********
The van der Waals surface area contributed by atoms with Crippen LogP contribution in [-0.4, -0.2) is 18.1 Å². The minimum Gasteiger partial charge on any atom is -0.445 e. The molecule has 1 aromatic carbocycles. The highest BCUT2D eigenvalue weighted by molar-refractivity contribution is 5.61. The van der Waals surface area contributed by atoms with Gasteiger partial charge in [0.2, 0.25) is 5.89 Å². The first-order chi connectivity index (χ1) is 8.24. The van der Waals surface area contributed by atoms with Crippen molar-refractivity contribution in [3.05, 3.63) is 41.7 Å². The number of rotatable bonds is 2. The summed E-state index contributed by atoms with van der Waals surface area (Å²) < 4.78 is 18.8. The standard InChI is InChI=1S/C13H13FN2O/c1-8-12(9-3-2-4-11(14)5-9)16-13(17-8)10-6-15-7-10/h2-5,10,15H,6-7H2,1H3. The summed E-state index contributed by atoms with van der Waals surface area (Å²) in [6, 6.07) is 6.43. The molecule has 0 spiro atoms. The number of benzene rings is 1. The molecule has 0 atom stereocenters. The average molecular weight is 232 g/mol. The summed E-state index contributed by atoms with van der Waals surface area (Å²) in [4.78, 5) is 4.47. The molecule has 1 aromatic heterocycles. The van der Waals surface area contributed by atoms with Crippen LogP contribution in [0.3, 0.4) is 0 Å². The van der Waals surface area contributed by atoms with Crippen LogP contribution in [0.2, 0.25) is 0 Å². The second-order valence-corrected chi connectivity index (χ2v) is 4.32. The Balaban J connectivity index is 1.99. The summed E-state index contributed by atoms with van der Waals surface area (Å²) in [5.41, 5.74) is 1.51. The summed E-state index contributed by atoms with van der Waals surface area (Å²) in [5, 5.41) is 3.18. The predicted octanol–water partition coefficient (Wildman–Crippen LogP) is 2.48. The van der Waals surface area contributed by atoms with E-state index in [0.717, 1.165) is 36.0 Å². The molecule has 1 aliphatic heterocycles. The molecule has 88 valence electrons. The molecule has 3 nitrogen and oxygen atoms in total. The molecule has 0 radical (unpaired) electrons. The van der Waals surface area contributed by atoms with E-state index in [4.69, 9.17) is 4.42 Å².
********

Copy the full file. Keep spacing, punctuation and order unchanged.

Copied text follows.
The van der Waals surface area contributed by atoms with Crippen LogP contribution in [-0.4, -0.2) is 18.1 Å². The minimum Gasteiger partial charge on any atom is -0.445 e. The molecule has 1 aromatic carbocycles. The highest BCUT2D eigenvalue weighted by molar-refractivity contribution is 5.61. The van der Waals surface area contributed by atoms with Gasteiger partial charge in [0.2, 0.25) is 5.89 Å². The first-order chi connectivity index (χ1) is 8.24. The van der Waals surface area contributed by atoms with Crippen molar-refractivity contribution in [3.05, 3.63) is 41.7 Å². The number of rotatable bonds is 2. The summed E-state index contributed by atoms with van der Waals surface area (Å²) < 4.78 is 18.8. The standard InChI is InChI=1S/C13H13FN2O/c1-8-12(9-3-2-4-11(14)5-9)16-13(17-8)10-6-15-7-10/h2-5,10,15H,6-7H2,1H3. The summed E-state index contributed by atoms with van der Waals surface area (Å²) in [6, 6.07) is 6.43. The molecule has 0 spiro atoms. The number of benzene rings is 1. The molecule has 0 atom stereocenters. The average molecular weight is 232 g/mol. The summed E-state index contributed by atoms with van der Waals surface area (Å²) in [4.78, 5) is 4.47. The molecule has 1 aromatic heterocycles. The van der Waals surface area contributed by atoms with Crippen LogP contribution in [0.3, 0.4) is 0 Å². The van der Waals surface area contributed by atoms with Crippen LogP contribution in [0.2, 0.25) is 0 Å². The second-order valence-corrected chi connectivity index (χ2v) is 4.32. The Balaban J connectivity index is 1.99. The summed E-state index contributed by atoms with van der Waals surface area (Å²) in [5.41, 5.74) is 1.51. The summed E-state index contributed by atoms with van der Waals surface area (Å²) in [5, 5.41) is 3.18. The predicted octanol–water partition coefficient (Wildman–Crippen LogP) is 2.48. The van der Waals surface area contributed by atoms with E-state index in [0.717, 1.165) is 36.0 Å². The molecule has 1 aliphatic heterocycles. The molecule has 88 valence electrons. The molecule has 3 nitrogen and oxygen atoms in total. The molecule has 0 radical (unpaired) electrons. The van der Waals surface area contributed by atoms with E-state index in [4.69, 9.17) is 4.42 Å².